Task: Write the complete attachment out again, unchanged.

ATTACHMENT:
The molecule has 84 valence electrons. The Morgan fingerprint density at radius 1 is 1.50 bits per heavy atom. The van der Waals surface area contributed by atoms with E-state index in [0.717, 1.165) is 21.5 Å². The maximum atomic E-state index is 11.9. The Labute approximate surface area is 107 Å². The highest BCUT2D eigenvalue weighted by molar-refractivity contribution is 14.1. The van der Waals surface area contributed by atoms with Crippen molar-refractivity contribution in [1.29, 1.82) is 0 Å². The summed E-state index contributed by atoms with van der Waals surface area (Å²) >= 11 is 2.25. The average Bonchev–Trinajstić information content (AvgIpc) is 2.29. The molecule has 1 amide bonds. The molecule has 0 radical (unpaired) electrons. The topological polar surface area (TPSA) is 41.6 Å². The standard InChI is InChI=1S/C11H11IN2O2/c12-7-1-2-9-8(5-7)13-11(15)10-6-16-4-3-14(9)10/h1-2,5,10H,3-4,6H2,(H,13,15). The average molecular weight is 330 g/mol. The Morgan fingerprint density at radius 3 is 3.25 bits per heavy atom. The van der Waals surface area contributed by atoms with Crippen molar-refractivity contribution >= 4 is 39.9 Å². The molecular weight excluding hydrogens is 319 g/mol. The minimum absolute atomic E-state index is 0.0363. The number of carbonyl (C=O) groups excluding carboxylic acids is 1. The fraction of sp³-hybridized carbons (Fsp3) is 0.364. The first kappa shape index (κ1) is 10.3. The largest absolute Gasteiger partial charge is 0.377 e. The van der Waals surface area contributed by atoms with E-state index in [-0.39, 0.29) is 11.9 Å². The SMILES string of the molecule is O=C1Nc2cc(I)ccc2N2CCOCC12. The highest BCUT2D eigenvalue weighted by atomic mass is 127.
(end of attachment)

The molecule has 84 valence electrons. The Morgan fingerprint density at radius 1 is 1.50 bits per heavy atom. The van der Waals surface area contributed by atoms with E-state index in [0.717, 1.165) is 21.5 Å². The maximum atomic E-state index is 11.9. The Labute approximate surface area is 107 Å². The highest BCUT2D eigenvalue weighted by molar-refractivity contribution is 14.1. The van der Waals surface area contributed by atoms with Crippen molar-refractivity contribution in [1.29, 1.82) is 0 Å². The summed E-state index contributed by atoms with van der Waals surface area (Å²) >= 11 is 2.25. The average Bonchev–Trinajstić information content (AvgIpc) is 2.29. The molecule has 1 amide bonds. The molecule has 0 radical (unpaired) electrons. The topological polar surface area (TPSA) is 41.6 Å². The standard InChI is InChI=1S/C11H11IN2O2/c12-7-1-2-9-8(5-7)13-11(15)10-6-16-4-3-14(9)10/h1-2,5,10H,3-4,6H2,(H,13,15). The average molecular weight is 330 g/mol. The Morgan fingerprint density at radius 3 is 3.25 bits per heavy atom. The van der Waals surface area contributed by atoms with Crippen molar-refractivity contribution >= 4 is 39.9 Å². The molecular weight excluding hydrogens is 319 g/mol. The minimum absolute atomic E-state index is 0.0363. The number of carbonyl (C=O) groups excluding carboxylic acids is 1. The fraction of sp³-hybridized carbons (Fsp3) is 0.364. The first kappa shape index (κ1) is 10.3. The largest absolute Gasteiger partial charge is 0.377 e. The van der Waals surface area contributed by atoms with E-state index in [-0.39, 0.29) is 11.9 Å². The SMILES string of the molecule is O=C1Nc2cc(I)ccc2N2CCOCC12. The highest BCUT2D eigenvalue weighted by atomic mass is 127.